Liebig's approval makes WVU stronger on the defensive front in several aspects. First, it makes the Mountaineers very strong up the middle. Chris Nield has been on a steady upward arc of improvement since last year's 48-28 Fiesta Bowl win, and projects to be a solid performer in 2008. Add Liebig to the mix, and it becomes a position of strength.
That's not the only place the Florida native could help, however. He is familiar with all three defensive line positions, and even though he was out last year and missed some of the adjustments made in 2007, it won't take him long to get back in the groove mentally. Depending on West Virginia's needs up front, he could see time at tackle, along with Scooter Berry and Doug Slavonic, or at end with Zac Cooper and Larry Ford.
Injuries or the opponent being faced that week could determine some of those playing opportunities, so it's something of a crapshoot in predicting where and how often Liebig plays at any one spot. However, one thing is sure -- he'll be on the field for a lot of snaps, and he gives defensive line coach Bill Kirelavich some flexibility in working out his defensive line rotation. It also allows newcomers such as Uriah Grant and D.J. Shaw to be brought along a bit more slowly, and although either could play this year, there won't be the pressing need to get them ready for game one against Villanova.
There's still one area, however, where the newly-bolstered line will have to show its mettle -- rushing the passer. This was a problem area up until last year, when defensive end Johnny Dingle, combined with support from blitzers in Jeff Casteel's ever-evolving scheme, combined for 40 sacks.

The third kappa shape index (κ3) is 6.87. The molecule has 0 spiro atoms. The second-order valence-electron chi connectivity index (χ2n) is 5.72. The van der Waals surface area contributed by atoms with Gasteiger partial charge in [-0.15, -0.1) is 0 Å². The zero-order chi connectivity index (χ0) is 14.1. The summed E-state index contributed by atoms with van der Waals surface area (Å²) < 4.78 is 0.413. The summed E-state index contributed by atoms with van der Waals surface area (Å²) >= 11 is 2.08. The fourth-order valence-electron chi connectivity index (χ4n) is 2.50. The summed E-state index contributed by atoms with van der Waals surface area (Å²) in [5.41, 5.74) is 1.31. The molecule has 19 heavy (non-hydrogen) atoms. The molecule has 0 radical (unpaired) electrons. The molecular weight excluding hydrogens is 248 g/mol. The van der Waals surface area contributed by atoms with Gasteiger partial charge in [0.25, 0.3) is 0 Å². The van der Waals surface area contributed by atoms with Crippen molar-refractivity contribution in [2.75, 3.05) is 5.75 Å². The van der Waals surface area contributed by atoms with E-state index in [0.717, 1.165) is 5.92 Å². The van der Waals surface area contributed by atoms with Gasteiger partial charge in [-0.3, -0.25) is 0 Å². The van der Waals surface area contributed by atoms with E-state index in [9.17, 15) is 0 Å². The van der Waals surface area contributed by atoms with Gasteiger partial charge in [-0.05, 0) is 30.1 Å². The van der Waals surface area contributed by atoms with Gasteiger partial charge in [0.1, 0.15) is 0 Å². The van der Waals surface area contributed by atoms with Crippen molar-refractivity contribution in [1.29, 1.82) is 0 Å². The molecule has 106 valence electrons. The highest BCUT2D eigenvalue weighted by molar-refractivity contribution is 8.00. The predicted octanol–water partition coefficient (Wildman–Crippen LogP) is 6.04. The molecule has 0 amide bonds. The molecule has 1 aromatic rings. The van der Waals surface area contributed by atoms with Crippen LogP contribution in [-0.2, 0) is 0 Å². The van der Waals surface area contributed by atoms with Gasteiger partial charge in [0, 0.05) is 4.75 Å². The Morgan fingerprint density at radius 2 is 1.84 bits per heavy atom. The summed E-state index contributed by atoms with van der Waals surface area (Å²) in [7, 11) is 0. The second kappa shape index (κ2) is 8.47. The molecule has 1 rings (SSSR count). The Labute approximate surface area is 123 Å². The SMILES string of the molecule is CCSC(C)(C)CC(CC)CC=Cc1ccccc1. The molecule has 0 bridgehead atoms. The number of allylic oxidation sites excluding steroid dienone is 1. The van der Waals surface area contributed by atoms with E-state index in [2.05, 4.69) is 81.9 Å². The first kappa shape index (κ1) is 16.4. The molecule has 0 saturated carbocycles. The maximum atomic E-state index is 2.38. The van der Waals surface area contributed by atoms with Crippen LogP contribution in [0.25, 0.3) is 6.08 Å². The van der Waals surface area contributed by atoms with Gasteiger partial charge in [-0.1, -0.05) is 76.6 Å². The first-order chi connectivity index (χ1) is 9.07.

Dingle's nine QB takedowns led the team, a year ago, but he and those sacks are gone to the NFL, along with Keilen Dykes, who added three. The top returning defensive linemen in terms of sacks are Berry and Neild, who each had 1/2 sack last year (Zac Cooper's 2.5 came from the linebacker postion). So, the big question is, will the defensive line be able to maintain the pressure it generated on QBs a year ago?
There are some good signs pointing to a positive answer to that question. Berry and Neild will obviously get more playing time this year, so their totals would be expected to rise. If each could match Dykes' total, then WVU will likely have no problem with its interior rush. On the edge, it's unfair to expect that Cooper will be able to match Dingle's totals, but if he could get to the six or seven mark, WVU should be in fine shape.
It's also important to remember that sacks from the defensive line aren't expected all the time. In the three-man front, it's difficult for a lineman to defeat what amounts to almost constant double-teaming and get to the QB. If the linemen can tie up their offensive foes, however, that can free lanes for blitzing linebackers such as Mortty Ivy (six sacks a year ago) to give them a clear shot at the quarterback. On the other hand, one of the skills that separates a very good defensive lineman from a great one is the ability to make plays against odds -- to occasionally defeat two blockers and make a tackle in the backfield. If West Virginia gets that from its trench corps, it will be sitting pretty.
What is important for the line, if it can't get to the QB, is to generate pressure that collapses the pocket and either a) forces drop back passers to move around, or b) collapse the pocket on scramblers to keep them from breaking into the open field. That's a tough challenge, and one that isn't always going to be met. But if the newly-liberated Liebig, along with his teammates, can achieve those goals, West Virginia will once again be in the top twenty defensively in the country.